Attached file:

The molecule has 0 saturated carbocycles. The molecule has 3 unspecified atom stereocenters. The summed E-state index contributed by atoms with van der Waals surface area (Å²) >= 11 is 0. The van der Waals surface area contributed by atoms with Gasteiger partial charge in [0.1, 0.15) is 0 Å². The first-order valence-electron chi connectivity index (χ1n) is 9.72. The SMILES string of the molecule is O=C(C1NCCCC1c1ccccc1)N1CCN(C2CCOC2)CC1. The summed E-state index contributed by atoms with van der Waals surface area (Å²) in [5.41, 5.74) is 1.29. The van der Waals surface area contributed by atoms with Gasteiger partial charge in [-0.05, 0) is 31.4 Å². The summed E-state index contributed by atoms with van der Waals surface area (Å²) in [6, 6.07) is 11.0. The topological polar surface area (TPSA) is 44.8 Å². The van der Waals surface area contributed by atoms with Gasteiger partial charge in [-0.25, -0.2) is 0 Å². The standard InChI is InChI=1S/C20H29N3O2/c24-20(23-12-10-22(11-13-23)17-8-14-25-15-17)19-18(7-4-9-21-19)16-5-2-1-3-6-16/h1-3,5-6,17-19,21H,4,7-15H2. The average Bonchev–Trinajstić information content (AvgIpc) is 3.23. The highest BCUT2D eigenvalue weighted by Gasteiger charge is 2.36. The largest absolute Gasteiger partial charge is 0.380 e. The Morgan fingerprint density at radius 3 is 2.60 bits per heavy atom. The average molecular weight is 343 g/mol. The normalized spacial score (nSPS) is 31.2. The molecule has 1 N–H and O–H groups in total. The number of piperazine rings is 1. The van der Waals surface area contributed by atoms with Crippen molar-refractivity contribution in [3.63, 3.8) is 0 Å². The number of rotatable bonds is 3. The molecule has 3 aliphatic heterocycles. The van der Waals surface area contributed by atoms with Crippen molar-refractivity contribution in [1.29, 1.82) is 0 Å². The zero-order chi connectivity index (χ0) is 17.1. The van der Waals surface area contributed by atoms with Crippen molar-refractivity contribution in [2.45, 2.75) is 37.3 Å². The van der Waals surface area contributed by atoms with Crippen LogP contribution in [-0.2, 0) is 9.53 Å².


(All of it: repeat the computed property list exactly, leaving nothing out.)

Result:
The molecule has 0 saturated carbocycles. The molecule has 3 unspecified atom stereocenters. The summed E-state index contributed by atoms with van der Waals surface area (Å²) >= 11 is 0. The van der Waals surface area contributed by atoms with Gasteiger partial charge in [0.1, 0.15) is 0 Å². The first-order valence-electron chi connectivity index (χ1n) is 9.72. The SMILES string of the molecule is O=C(C1NCCCC1c1ccccc1)N1CCN(C2CCOC2)CC1. The summed E-state index contributed by atoms with van der Waals surface area (Å²) in [5.41, 5.74) is 1.29. The van der Waals surface area contributed by atoms with Gasteiger partial charge in [-0.05, 0) is 31.4 Å². The summed E-state index contributed by atoms with van der Waals surface area (Å²) in [6, 6.07) is 11.0. The topological polar surface area (TPSA) is 44.8 Å². The van der Waals surface area contributed by atoms with Gasteiger partial charge in [-0.25, -0.2) is 0 Å². The standard InChI is InChI=1S/C20H29N3O2/c24-20(23-12-10-22(11-13-23)17-8-14-25-15-17)19-18(7-4-9-21-19)16-5-2-1-3-6-16/h1-3,5-6,17-19,21H,4,7-15H2. The average Bonchev–Trinajstić information content (AvgIpc) is 3.23. The highest BCUT2D eigenvalue weighted by Gasteiger charge is 2.36. The largest absolute Gasteiger partial charge is 0.380 e. The Morgan fingerprint density at radius 3 is 2.60 bits per heavy atom. The average molecular weight is 343 g/mol. The normalized spacial score (nSPS) is 31.2. The molecule has 1 N–H and O–H groups in total. The number of piperazine rings is 1. The van der Waals surface area contributed by atoms with Crippen molar-refractivity contribution in [3.63, 3.8) is 0 Å². The number of rotatable bonds is 3. The molecule has 3 aliphatic heterocycles. The van der Waals surface area contributed by atoms with Crippen molar-refractivity contribution in [1.29, 1.82) is 0 Å². The zero-order chi connectivity index (χ0) is 17.1. The van der Waals surface area contributed by atoms with Crippen molar-refractivity contribution in [2.45, 2.75) is 37.3 Å². The van der Waals surface area contributed by atoms with Crippen LogP contribution in [-0.2, 0) is 9.53 Å².